Thursday, 14 September 2023

School board removes half of all books, including anything deemed 'racist,' 'oppressive,' or published before 2009

 The Peel District School Board defended a practice that removed a large number of books from its school libraries if they contained "racist content," "stereotypes," or didn't "affirm students' identities." Books such as "Harry Potter" and "The Hunger Games" were reportedly removed.

The purging process also included removing any books deemed to be outdated, which would be if they were not published in the last 15 years (after 2008).

The school board in Ontario, Canada, has thrown away thousands of books, according to the CBC, with many even being thrown in the garbage.

An internal document from the Peel District School Board directed staff to engage in work to "affirm identities," further stating that the use of "anti-racist, anti-oppressive, and anti-colonial texts is crucial" in teaching children.

The district used a process called "equitable weeding," the act of removing books that the school board deemed offensive, which claimed to limit "the harm caused by outdated and oppressive resources that remain in circulation." 

The first step in the "equitable curation cycle" included removing damaged, outdated, and uncirculated resources, before moving on to an "Anti-racist and Inclusive Audit."

This step was to ensure texts or images don't "perpetuate or reinforce racist content, stereotypes or promote deficit-thinking." 

The third step involved ensuring that resources "intentionally affirm students' identities," such as "Black, Indigenous, 2SLGBTQ+, Muslim, Latinx, Jewish, and South Asian identities."

The school board issued statements in defense of their curation: "Books published prior to 2008 that are damaged, inaccurate, or do not have strong circulation data (are not being checked out by students) are removed," the board said.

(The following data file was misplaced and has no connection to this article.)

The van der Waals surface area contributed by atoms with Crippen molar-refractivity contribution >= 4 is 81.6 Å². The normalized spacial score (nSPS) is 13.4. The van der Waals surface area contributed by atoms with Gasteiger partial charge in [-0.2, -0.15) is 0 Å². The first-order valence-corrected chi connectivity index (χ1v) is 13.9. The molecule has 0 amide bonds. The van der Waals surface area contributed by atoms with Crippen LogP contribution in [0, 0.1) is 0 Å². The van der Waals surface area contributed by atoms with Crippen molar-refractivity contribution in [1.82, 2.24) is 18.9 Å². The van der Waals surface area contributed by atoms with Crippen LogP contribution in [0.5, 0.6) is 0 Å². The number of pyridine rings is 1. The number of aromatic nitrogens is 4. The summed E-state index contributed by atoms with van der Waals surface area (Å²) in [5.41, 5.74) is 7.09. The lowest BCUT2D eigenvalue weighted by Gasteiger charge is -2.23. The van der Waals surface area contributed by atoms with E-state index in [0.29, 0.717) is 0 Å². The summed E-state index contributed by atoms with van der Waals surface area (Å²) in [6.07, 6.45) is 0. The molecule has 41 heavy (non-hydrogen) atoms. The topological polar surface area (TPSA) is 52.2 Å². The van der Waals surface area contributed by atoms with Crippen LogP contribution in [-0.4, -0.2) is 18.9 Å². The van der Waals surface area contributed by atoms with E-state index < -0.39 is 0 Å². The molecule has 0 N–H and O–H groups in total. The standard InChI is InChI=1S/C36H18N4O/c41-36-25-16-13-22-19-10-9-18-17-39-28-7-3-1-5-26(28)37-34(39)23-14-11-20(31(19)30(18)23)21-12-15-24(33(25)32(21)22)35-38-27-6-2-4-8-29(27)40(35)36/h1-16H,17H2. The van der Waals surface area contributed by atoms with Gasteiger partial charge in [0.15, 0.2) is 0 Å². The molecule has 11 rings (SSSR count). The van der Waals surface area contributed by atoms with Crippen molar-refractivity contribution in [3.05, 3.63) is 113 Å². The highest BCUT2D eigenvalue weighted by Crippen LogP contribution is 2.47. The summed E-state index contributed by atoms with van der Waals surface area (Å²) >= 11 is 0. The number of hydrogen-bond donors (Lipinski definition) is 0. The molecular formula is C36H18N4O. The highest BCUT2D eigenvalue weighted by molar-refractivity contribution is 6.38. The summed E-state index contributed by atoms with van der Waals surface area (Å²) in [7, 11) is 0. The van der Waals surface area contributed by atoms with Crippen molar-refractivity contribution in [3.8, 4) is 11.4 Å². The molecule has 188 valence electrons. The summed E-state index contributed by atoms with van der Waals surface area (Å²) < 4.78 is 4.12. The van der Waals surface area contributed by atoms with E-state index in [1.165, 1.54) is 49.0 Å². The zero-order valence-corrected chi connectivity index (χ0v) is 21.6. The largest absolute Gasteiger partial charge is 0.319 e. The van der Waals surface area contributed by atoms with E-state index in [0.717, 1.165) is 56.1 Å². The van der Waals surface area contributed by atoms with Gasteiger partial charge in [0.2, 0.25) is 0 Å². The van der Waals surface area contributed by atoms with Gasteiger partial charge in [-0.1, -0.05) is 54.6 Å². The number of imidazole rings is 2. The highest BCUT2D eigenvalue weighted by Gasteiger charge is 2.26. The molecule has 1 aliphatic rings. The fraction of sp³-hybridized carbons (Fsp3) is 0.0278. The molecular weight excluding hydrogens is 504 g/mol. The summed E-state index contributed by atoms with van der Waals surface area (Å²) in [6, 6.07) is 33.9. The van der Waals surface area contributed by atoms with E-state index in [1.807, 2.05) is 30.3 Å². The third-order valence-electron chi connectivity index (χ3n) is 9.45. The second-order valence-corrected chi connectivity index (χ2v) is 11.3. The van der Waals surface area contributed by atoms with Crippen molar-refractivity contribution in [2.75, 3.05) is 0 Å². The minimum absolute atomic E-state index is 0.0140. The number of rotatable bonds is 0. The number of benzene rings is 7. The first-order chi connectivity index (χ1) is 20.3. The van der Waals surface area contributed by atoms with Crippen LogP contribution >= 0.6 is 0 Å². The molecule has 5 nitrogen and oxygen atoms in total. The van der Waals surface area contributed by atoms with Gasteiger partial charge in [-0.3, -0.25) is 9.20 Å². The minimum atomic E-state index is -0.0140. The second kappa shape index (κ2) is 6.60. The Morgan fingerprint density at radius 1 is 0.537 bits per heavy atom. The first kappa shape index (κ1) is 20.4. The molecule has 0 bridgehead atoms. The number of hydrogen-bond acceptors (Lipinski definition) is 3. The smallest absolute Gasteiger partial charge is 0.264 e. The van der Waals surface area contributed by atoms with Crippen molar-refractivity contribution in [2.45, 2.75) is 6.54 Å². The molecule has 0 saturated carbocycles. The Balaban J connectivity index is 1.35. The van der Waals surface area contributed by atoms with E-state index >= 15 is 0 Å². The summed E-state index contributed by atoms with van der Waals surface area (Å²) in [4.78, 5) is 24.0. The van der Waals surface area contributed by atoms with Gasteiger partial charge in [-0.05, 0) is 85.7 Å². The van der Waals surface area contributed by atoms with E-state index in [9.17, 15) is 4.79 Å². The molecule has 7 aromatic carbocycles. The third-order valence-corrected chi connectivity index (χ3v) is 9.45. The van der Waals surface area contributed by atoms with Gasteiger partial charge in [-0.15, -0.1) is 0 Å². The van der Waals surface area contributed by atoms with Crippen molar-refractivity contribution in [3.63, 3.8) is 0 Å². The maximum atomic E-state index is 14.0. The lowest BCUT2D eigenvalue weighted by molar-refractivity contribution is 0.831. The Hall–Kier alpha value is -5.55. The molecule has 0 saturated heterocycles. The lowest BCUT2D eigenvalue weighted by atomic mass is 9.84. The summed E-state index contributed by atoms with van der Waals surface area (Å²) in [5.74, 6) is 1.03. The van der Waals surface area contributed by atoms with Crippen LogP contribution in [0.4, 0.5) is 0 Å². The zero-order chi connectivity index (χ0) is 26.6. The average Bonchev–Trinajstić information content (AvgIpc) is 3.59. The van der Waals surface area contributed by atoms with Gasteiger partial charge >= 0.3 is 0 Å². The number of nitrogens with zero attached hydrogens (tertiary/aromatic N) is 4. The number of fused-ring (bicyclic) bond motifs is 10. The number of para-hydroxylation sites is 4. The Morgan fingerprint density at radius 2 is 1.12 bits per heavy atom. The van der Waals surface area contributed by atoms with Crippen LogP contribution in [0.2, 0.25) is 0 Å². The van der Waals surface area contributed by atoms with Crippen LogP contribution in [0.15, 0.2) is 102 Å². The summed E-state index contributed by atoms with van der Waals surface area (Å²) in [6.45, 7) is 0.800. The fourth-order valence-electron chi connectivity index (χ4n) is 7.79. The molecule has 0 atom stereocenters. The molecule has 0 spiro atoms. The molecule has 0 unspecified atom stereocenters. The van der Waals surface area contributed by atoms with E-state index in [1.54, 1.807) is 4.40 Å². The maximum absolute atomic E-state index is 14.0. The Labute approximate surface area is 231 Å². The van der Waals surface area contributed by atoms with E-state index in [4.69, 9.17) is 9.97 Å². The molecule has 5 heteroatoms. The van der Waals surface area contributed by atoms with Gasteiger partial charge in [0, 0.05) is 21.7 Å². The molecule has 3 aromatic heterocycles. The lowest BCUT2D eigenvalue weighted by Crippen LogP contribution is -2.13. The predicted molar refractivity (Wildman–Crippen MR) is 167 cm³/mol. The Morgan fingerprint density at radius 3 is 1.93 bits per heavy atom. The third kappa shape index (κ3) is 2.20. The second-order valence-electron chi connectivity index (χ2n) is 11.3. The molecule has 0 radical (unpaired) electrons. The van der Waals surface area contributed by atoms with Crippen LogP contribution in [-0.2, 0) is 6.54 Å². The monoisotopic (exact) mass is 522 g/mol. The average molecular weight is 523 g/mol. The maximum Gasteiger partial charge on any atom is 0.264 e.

"The Peel District School Board works to ensure that the books available in our school libraries are culturally responsive, relevant, inclusive, and reflective of the diversity of our school communities and the broader society."

The board also claimed older titles can stay in the collection if they are "accurate, serve the curriculum, align with board initiatives and are responsive to student interest and engagement."

Following widespread news coverage, Ontario's Education Minister Stephen Lecce said he wrote a letter to the school board to immediately cease the practice.

"Ontario is committed to ensuring that the addition of new books better reflects the rich diversity of our communities," Lecce said. "It is offensive, illogical and counterintuitive to remove books from years past that educate students on Canada's history, antisemitism or celebrated literary classics."

Reina Takata, a grade 10 student at Erindale Secondary School, took issue with her school removing "more than half" of the books in the library, with some sections being "completely erased."

"Taking away books without anyone's knowledge is considered censorship," she said after a providing a photo that showed entire "sections had been completely erased."

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